One week ago, Barataria asked if it was over. “It” meaning the Democratic presidential primary season and “over” meaning decided. The theory was that unless Sanders won at least a few of four key states on Super Tuesday everyone would write his political obit.
He won three of them – and this week a big surprise in Michigan. Combined with the death match in the Republican Party we have an unusually fascinating endorsing season ahead of us as both contests will definitely run through to the convention floors.
But what that is likely to mean is something very different in the case of both parties. One will be fighting to not lose and the other may wind up fighting to not win.
Sanders’ win in Michigan, close as it was, rocked the established view of the Democratic race. Despite making some progress on Super Tuesday he was still far behind Clinton in delegates – not counting the superdelegates. Nearly everyone thought that this was, more or less, over.
The reason it seems so impressive is that Sanders came back from polls showing him down by as much as 20 points on the eve of the election. With so many people making up their minds for Sanders at the last minute he clearly has strong momentum, right?
Wrong. People who bother to vote never make up their minds at the last minute. Busted polls are nearly always about a flawed assumption as to who will turn out.
In this case, pollsters asked people if they were Democrats before asking them who they would vote for. Bad move. Clinton did indeed win Democrats 57-42 (a solid 15 point win) but with an open primary where anyone can vote the flood of independents turned the state to Sanders. That’s pretty much what happened.
Naturally, strong supporters on both sides can debate the validity of having an open primary, but the truth of it is that there are very few of them left. Barataria will try to note when they come up so we can look at the polls with a jaundiced eye. But this still will come down to the next contests on 15 March that include longtime fave “swing state” Ohio and critical election state Florida. Both are clearly leaning heavily for Clinton and both are closed primaries.
Then again, in some ways this doesn’t really matter. Win or lose, Sanders will take this to the convention – if for no other reason than to make a point. Clinton may be forced to make him Veep after all this in order to unify the party, though even this effect is easy to over-estimate. At this stage eight years ago half of all Clinton supporters said they would never vote for Obama – and probably every one of them did by November.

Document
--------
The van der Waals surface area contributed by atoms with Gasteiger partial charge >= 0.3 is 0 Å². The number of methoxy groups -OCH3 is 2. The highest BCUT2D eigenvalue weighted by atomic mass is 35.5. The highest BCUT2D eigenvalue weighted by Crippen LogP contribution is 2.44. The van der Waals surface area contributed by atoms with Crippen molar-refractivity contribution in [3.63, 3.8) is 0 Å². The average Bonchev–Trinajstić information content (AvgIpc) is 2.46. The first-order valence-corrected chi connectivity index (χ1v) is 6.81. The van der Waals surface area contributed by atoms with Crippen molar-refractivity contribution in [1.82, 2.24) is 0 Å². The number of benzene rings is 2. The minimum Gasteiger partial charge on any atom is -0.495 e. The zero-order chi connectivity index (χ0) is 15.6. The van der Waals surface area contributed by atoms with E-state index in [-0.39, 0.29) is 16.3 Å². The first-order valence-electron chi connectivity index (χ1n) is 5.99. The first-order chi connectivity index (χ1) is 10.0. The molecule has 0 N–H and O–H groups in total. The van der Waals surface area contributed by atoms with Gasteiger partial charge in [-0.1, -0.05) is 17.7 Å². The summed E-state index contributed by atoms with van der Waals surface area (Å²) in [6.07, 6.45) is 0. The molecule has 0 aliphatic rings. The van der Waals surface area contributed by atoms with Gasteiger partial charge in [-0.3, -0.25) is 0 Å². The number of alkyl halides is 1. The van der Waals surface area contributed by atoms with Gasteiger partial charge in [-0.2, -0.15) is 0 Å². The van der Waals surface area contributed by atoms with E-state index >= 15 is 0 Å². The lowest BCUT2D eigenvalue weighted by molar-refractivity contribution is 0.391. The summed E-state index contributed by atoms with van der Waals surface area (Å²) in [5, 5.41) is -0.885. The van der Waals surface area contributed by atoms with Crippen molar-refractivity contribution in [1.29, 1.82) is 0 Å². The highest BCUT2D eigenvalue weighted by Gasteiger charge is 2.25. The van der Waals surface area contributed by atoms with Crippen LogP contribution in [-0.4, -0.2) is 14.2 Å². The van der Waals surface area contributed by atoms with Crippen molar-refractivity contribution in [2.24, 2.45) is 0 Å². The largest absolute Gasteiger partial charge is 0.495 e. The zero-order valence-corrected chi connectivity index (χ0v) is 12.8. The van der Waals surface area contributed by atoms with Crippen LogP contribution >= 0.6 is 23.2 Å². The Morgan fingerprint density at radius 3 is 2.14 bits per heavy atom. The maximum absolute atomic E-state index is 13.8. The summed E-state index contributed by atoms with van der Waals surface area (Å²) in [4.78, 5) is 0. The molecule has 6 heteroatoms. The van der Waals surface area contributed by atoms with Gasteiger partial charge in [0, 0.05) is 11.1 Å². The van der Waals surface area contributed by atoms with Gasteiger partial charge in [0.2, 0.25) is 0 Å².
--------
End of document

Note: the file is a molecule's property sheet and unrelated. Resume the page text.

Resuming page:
Party unity will still be important, however, which is why Sen Elizabeth Warren (D-MA) would be such an interesting pick for Veep. We will know later where all of this is going, but without a big-state win on 15 March it really will seem over but the shouting – and there will still be a lot of shouting.
It’s much more interesting over on the Republican side, assuming that you find blood sports more amusing than a chess game. OK, everyone does, so this is a given. The Republican contest has become that car crash that you just can’t look away from, the wrestlemania fandom we would be embarrassed to admit and the crazy uncle who makes Thanksgiving so much not-fun all rolled into one.
The way Cruz keeps winning there’s a good chance that this will continue this way, too.
Where it comes to delegates, Trump leads Cruz by 458 to 359 – less than a hundred. But Trump is losing to not-Trump by a solid 219 votes, 458 to 677. This means that as it stands now the convention will not produce a nominee on the first ballot – which is the only ballot where the delegates are forced to vote for who sent ‘em. After that it becomes a “brokered convention”, which is to say that delegates are bought and sold by brokers.
Kidding! Kidding! Even Republicans wouldn’t do that – at least not openly. No, they will trade back and forth and make a deal of some kind so that not-Trump has a name, possibly “Rafael” something or the other unless they can possibly avoid it.
Where this gets fun is when Trump sets off to run as an independent or something like that. No matter what, a “backroom deal” will look bad even if the eventual candidate is someone actually qualified for the office who doesn’t immediately offend people, such as Kasich. How is he still in the mix? He might yet win his home state of Ohio, keeping this contest as balled up as it possibly can be.
Yes, this one will go to the convention – and possibly beyond. It’s already gone pretty far outside of the normal space-time continuum in a lot of ways, so why not?
No, this isn’t over. It won’t be over until November at the earliest. Make a lot of popcorn.